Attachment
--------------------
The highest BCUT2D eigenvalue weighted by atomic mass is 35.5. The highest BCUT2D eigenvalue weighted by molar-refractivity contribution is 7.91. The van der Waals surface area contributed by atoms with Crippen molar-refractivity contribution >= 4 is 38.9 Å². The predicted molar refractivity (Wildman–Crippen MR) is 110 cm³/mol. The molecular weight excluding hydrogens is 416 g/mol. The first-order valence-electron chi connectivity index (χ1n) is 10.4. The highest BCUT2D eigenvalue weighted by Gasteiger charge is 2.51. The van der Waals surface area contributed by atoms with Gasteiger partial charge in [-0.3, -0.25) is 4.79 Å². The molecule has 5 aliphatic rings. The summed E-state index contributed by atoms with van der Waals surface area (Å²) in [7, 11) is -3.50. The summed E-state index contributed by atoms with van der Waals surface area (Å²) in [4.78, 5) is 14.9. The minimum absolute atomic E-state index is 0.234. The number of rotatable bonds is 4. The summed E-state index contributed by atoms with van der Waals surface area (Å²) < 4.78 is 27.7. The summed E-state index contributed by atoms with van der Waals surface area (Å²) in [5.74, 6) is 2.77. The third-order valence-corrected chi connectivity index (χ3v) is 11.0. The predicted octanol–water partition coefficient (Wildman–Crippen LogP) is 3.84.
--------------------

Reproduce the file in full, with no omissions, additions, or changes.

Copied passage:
The highest BCUT2D eigenvalue weighted by atomic mass is 35.5. The highest BCUT2D eigenvalue weighted by molar-refractivity contribution is 7.91. The van der Waals surface area contributed by atoms with Crippen molar-refractivity contribution >= 4 is 38.9 Å². The predicted molar refractivity (Wildman–Crippen MR) is 110 cm³/mol. The molecular weight excluding hydrogens is 416 g/mol. The first-order valence-electron chi connectivity index (χ1n) is 10.4. The highest BCUT2D eigenvalue weighted by Gasteiger charge is 2.51. The van der Waals surface area contributed by atoms with Gasteiger partial charge in [-0.3, -0.25) is 4.79 Å². The molecule has 5 aliphatic rings. The summed E-state index contributed by atoms with van der Waals surface area (Å²) in [7, 11) is -3.50. The summed E-state index contributed by atoms with van der Waals surface area (Å²) in [4.78, 5) is 14.9. The minimum absolute atomic E-state index is 0.234. The number of rotatable bonds is 4. The summed E-state index contributed by atoms with van der Waals surface area (Å²) < 4.78 is 27.7. The summed E-state index contributed by atoms with van der Waals surface area (Å²) in [5.74, 6) is 2.77. The third-order valence-corrected chi connectivity index (χ3v) is 11.0. The predicted octanol–water partition coefficient (Wildman–Crippen LogP) is 3.84.